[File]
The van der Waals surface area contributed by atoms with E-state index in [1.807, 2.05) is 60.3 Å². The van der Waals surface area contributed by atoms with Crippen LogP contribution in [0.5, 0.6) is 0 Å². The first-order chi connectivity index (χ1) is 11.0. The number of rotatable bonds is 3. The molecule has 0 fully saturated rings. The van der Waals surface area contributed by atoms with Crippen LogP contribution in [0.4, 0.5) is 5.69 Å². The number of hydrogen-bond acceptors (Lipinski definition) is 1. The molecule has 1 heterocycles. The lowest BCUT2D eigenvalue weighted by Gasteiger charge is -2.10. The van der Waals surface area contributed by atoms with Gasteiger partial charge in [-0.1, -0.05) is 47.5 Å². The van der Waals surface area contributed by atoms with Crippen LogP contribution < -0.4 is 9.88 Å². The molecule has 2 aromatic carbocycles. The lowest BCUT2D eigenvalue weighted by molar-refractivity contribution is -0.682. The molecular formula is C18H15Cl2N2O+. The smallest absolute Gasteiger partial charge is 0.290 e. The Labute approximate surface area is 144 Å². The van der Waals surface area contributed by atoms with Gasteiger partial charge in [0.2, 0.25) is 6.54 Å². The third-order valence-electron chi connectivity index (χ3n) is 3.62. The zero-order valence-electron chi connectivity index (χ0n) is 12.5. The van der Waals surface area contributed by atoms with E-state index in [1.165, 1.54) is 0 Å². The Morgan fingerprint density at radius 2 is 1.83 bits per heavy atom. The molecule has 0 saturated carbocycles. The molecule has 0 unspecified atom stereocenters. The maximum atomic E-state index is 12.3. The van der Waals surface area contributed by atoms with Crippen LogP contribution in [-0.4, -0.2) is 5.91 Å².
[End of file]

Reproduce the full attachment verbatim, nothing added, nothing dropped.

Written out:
The van der Waals surface area contributed by atoms with E-state index in [1.807, 2.05) is 60.3 Å². The van der Waals surface area contributed by atoms with Crippen LogP contribution in [0.5, 0.6) is 0 Å². The first-order chi connectivity index (χ1) is 11.0. The number of rotatable bonds is 3. The molecule has 0 fully saturated rings. The van der Waals surface area contributed by atoms with Crippen LogP contribution in [0.4, 0.5) is 5.69 Å². The number of hydrogen-bond acceptors (Lipinski definition) is 1. The molecule has 1 heterocycles. The lowest BCUT2D eigenvalue weighted by Gasteiger charge is -2.10. The van der Waals surface area contributed by atoms with Gasteiger partial charge in [-0.1, -0.05) is 47.5 Å². The van der Waals surface area contributed by atoms with Crippen LogP contribution < -0.4 is 9.88 Å². The molecule has 2 aromatic carbocycles. The lowest BCUT2D eigenvalue weighted by molar-refractivity contribution is -0.682. The molecular formula is C18H15Cl2N2O+. The smallest absolute Gasteiger partial charge is 0.290 e. The Labute approximate surface area is 144 Å². The van der Waals surface area contributed by atoms with Gasteiger partial charge in [0.2, 0.25) is 6.54 Å². The third-order valence-electron chi connectivity index (χ3n) is 3.62. The zero-order valence-electron chi connectivity index (χ0n) is 12.5. The van der Waals surface area contributed by atoms with E-state index in [1.165, 1.54) is 0 Å². The Morgan fingerprint density at radius 2 is 1.83 bits per heavy atom. The molecule has 0 saturated carbocycles. The molecule has 0 unspecified atom stereocenters. The maximum atomic E-state index is 12.3. The van der Waals surface area contributed by atoms with Crippen LogP contribution in [-0.4, -0.2) is 5.91 Å².